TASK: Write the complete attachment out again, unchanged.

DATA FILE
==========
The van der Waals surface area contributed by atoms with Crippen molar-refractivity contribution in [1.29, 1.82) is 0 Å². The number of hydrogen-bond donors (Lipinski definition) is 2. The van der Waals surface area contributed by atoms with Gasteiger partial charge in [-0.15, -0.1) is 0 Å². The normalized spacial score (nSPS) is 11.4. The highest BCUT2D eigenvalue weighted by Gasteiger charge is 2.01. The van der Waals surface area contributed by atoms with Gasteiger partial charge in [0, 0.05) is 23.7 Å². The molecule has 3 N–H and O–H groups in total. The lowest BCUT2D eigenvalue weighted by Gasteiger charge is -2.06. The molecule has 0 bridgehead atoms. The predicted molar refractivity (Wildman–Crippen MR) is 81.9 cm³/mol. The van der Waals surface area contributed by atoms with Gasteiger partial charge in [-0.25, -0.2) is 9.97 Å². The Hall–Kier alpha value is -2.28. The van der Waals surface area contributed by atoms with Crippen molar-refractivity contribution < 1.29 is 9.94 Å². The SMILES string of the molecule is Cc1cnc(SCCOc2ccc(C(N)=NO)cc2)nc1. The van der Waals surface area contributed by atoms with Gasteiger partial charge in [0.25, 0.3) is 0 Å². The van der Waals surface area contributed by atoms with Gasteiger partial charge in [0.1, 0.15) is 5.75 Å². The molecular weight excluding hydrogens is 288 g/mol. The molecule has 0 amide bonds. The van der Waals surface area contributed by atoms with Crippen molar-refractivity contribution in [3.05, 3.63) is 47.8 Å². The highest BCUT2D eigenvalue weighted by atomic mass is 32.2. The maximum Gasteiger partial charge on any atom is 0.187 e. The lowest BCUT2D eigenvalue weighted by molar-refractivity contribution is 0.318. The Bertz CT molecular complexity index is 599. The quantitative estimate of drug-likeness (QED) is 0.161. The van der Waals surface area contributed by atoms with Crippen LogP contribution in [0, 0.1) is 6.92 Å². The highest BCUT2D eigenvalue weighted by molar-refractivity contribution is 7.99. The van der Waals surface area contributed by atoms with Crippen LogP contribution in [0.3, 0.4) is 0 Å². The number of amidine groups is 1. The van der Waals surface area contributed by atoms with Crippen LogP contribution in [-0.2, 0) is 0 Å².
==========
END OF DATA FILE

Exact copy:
The van der Waals surface area contributed by atoms with Crippen molar-refractivity contribution in [1.29, 1.82) is 0 Å². The number of hydrogen-bond donors (Lipinski definition) is 2. The van der Waals surface area contributed by atoms with Gasteiger partial charge in [-0.15, -0.1) is 0 Å². The normalized spacial score (nSPS) is 11.4. The highest BCUT2D eigenvalue weighted by Gasteiger charge is 2.01. The van der Waals surface area contributed by atoms with Gasteiger partial charge in [0, 0.05) is 23.7 Å². The molecule has 3 N–H and O–H groups in total. The lowest BCUT2D eigenvalue weighted by Gasteiger charge is -2.06. The molecule has 0 bridgehead atoms. The predicted molar refractivity (Wildman–Crippen MR) is 81.9 cm³/mol. The van der Waals surface area contributed by atoms with Gasteiger partial charge in [-0.25, -0.2) is 9.97 Å². The Hall–Kier alpha value is -2.28. The van der Waals surface area contributed by atoms with Crippen molar-refractivity contribution < 1.29 is 9.94 Å². The SMILES string of the molecule is Cc1cnc(SCCOc2ccc(C(N)=NO)cc2)nc1. The van der Waals surface area contributed by atoms with Gasteiger partial charge in [0.25, 0.3) is 0 Å². The van der Waals surface area contributed by atoms with Gasteiger partial charge in [0.1, 0.15) is 5.75 Å². The molecular weight excluding hydrogens is 288 g/mol. The molecule has 0 amide bonds. The van der Waals surface area contributed by atoms with Crippen molar-refractivity contribution in [3.05, 3.63) is 47.8 Å². The highest BCUT2D eigenvalue weighted by atomic mass is 32.2. The maximum Gasteiger partial charge on any atom is 0.187 e. The lowest BCUT2D eigenvalue weighted by molar-refractivity contribution is 0.318. The Bertz CT molecular complexity index is 599. The quantitative estimate of drug-likeness (QED) is 0.161. The van der Waals surface area contributed by atoms with Crippen LogP contribution in [0, 0.1) is 6.92 Å². The highest BCUT2D eigenvalue weighted by molar-refractivity contribution is 7.99. The van der Waals surface area contributed by atoms with Crippen LogP contribution in [0.3, 0.4) is 0 Å². The number of amidine groups is 1. The van der Waals surface area contributed by atoms with Crippen LogP contribution in [-0.2, 0) is 0 Å².